The NIHR Global Health Research Unit (GHRU) on Neglected Tropical Diseases (NTDs) aims to improve the health and wellbeing of people affected by three highly neglected conditions in Ethiopia, Rwanda, and Sudan. In the current phase of the project, IDS is working with partners in these three countries on impact, communications and engagement.
Since its establishment, the unit has carried out a highly successful needs-driven research programme into three conditions considered severely neglected in terms of research, public attention and political will: podoconiosis (a progressive, disabling form of leg swelling seen in barefoot farmers); mycetoma (a destructive infection of the skin and underlying tissues) and scabies (a profoundly irritating skin condition caused by burrowing.
Following a successful first phase (2017-2021), the Unit was awarded a further £7 million funding over 5 years by the National Institute for Health Research (NIHR) to develop a second phase for the Unit.
The new five-year programme comprises 12 research projects. The projects will run in parallel and are grouped into four interrelated themes:
- Mechanisms of disease
- Geospatial mapping
- Diagnostics and drug development
- Implementation research.
The Unit is led by the Brighton and Sussex Medical School (BSMS), and partners in this phase include CDT Africa at Addis Ababa University and the Armauer Hansen Research Institute in Ethiopia; the Mycetoma Research Centre and The Institute for Endemic Diseases, University of Khartoum, Sudan; and the University of Rwanda.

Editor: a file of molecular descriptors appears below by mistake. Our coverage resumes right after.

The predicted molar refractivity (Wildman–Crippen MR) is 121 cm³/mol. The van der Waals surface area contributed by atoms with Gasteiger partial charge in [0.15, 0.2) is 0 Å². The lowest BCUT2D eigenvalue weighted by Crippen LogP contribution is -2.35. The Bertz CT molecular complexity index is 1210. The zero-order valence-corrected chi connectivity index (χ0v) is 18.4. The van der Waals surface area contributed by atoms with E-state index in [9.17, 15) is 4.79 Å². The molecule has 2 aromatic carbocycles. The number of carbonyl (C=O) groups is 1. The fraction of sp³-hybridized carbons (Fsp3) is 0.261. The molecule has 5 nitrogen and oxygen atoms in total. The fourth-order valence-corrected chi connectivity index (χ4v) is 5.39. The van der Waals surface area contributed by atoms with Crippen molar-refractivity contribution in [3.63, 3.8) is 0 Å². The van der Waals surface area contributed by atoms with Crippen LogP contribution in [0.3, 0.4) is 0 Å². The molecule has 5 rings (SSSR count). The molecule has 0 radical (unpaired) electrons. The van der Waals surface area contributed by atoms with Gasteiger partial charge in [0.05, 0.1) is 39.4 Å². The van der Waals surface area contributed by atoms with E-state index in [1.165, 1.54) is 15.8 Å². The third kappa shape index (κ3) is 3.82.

IDS is working in collaboration with BSMS and partners to design and implement an impact strategy for the project. Activities include – for instance – engaging key national and local stakeholders to explore and refine optimal strategies for mycetoma case detection and treatment in Sudan that can be mainstreamed and sustained within national health and information systems. Another key area is around the integration and scale up of a community-based chronic wound care package for persons affected by skin-NTDs in Ethiopia. We also work with partners to package and communicate learning from this research and engagement to inform strategies in other contexts.
Further details can be found on the BSMS website project page.